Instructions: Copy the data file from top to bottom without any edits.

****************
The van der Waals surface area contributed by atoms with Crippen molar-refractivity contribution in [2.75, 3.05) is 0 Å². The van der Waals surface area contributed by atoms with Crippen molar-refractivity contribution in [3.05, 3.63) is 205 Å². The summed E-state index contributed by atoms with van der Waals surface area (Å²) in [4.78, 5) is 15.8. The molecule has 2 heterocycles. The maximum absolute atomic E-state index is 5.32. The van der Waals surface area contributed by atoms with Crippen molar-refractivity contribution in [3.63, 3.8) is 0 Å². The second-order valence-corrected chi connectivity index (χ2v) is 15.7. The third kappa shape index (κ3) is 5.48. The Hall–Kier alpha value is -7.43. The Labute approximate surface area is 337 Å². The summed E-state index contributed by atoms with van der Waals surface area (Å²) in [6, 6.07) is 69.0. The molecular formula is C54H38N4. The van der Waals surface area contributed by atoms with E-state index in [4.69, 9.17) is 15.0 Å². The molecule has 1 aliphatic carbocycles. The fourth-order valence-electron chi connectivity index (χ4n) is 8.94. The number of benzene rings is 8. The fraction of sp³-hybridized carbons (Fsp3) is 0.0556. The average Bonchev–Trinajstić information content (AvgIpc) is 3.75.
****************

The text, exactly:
The van der Waals surface area contributed by atoms with Crippen molar-refractivity contribution in [2.75, 3.05) is 0 Å². The van der Waals surface area contributed by atoms with Crippen molar-refractivity contribution in [3.05, 3.63) is 205 Å². The summed E-state index contributed by atoms with van der Waals surface area (Å²) in [4.78, 5) is 15.8. The molecule has 2 heterocycles. The maximum absolute atomic E-state index is 5.32. The van der Waals surface area contributed by atoms with Crippen molar-refractivity contribution in [3.63, 3.8) is 0 Å². The second-order valence-corrected chi connectivity index (χ2v) is 15.7. The third kappa shape index (κ3) is 5.48. The Hall–Kier alpha value is -7.43. The Labute approximate surface area is 337 Å². The summed E-state index contributed by atoms with van der Waals surface area (Å²) in [6, 6.07) is 69.0. The molecular formula is C54H38N4. The van der Waals surface area contributed by atoms with E-state index in [4.69, 9.17) is 15.0 Å². The molecule has 1 aliphatic carbocycles. The fourth-order valence-electron chi connectivity index (χ4n) is 8.94. The number of benzene rings is 8. The fraction of sp³-hybridized carbons (Fsp3) is 0.0556. The average Bonchev–Trinajstić information content (AvgIpc) is 3.75.